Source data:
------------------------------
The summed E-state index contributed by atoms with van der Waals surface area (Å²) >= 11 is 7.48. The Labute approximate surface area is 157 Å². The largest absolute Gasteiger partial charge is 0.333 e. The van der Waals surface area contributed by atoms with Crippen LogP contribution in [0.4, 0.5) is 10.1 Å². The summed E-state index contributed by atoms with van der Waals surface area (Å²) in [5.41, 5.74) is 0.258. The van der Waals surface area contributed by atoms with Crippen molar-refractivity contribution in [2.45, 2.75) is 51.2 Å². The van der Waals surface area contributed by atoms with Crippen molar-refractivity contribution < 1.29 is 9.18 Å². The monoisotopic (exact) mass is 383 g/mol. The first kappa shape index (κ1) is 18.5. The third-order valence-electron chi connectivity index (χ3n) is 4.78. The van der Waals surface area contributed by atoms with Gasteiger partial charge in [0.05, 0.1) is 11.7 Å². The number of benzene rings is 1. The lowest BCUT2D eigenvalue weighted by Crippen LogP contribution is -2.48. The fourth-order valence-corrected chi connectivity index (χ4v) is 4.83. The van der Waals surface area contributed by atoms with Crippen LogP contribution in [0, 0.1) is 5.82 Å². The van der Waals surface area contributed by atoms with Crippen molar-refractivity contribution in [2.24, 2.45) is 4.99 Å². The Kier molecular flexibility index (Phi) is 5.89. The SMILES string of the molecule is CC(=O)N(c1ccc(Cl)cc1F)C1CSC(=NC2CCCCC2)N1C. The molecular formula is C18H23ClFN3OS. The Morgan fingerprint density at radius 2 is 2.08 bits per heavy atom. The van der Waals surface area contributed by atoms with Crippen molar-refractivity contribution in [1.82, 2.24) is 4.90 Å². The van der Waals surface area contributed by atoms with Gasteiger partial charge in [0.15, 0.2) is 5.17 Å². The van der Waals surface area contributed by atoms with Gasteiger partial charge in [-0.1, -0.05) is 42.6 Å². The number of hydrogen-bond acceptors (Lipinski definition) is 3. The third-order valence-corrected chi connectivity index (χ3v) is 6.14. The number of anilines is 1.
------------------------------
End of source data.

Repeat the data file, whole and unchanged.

The summed E-state index contributed by atoms with van der Waals surface area (Å²) >= 11 is 7.48. The Labute approximate surface area is 157 Å². The largest absolute Gasteiger partial charge is 0.333 e. The van der Waals surface area contributed by atoms with Crippen LogP contribution in [0.4, 0.5) is 10.1 Å². The summed E-state index contributed by atoms with van der Waals surface area (Å²) in [5.41, 5.74) is 0.258. The van der Waals surface area contributed by atoms with Crippen molar-refractivity contribution in [2.45, 2.75) is 51.2 Å². The van der Waals surface area contributed by atoms with Crippen molar-refractivity contribution < 1.29 is 9.18 Å². The monoisotopic (exact) mass is 383 g/mol. The first kappa shape index (κ1) is 18.5. The third-order valence-electron chi connectivity index (χ3n) is 4.78. The van der Waals surface area contributed by atoms with Gasteiger partial charge in [0.05, 0.1) is 11.7 Å². The number of benzene rings is 1. The lowest BCUT2D eigenvalue weighted by Crippen LogP contribution is -2.48. The fourth-order valence-corrected chi connectivity index (χ4v) is 4.83. The van der Waals surface area contributed by atoms with Crippen LogP contribution in [0, 0.1) is 5.82 Å². The van der Waals surface area contributed by atoms with Crippen molar-refractivity contribution in [2.24, 2.45) is 4.99 Å². The Kier molecular flexibility index (Phi) is 5.89. The SMILES string of the molecule is CC(=O)N(c1ccc(Cl)cc1F)C1CSC(=NC2CCCCC2)N1C. The molecular formula is C18H23ClFN3OS. The Morgan fingerprint density at radius 2 is 2.08 bits per heavy atom. The van der Waals surface area contributed by atoms with Crippen molar-refractivity contribution in [1.82, 2.24) is 4.90 Å². The van der Waals surface area contributed by atoms with Gasteiger partial charge in [0.15, 0.2) is 5.17 Å². The van der Waals surface area contributed by atoms with Gasteiger partial charge in [-0.1, -0.05) is 42.6 Å². The number of hydrogen-bond acceptors (Lipinski definition) is 3. The third-order valence-corrected chi connectivity index (χ3v) is 6.14. The number of anilines is 1.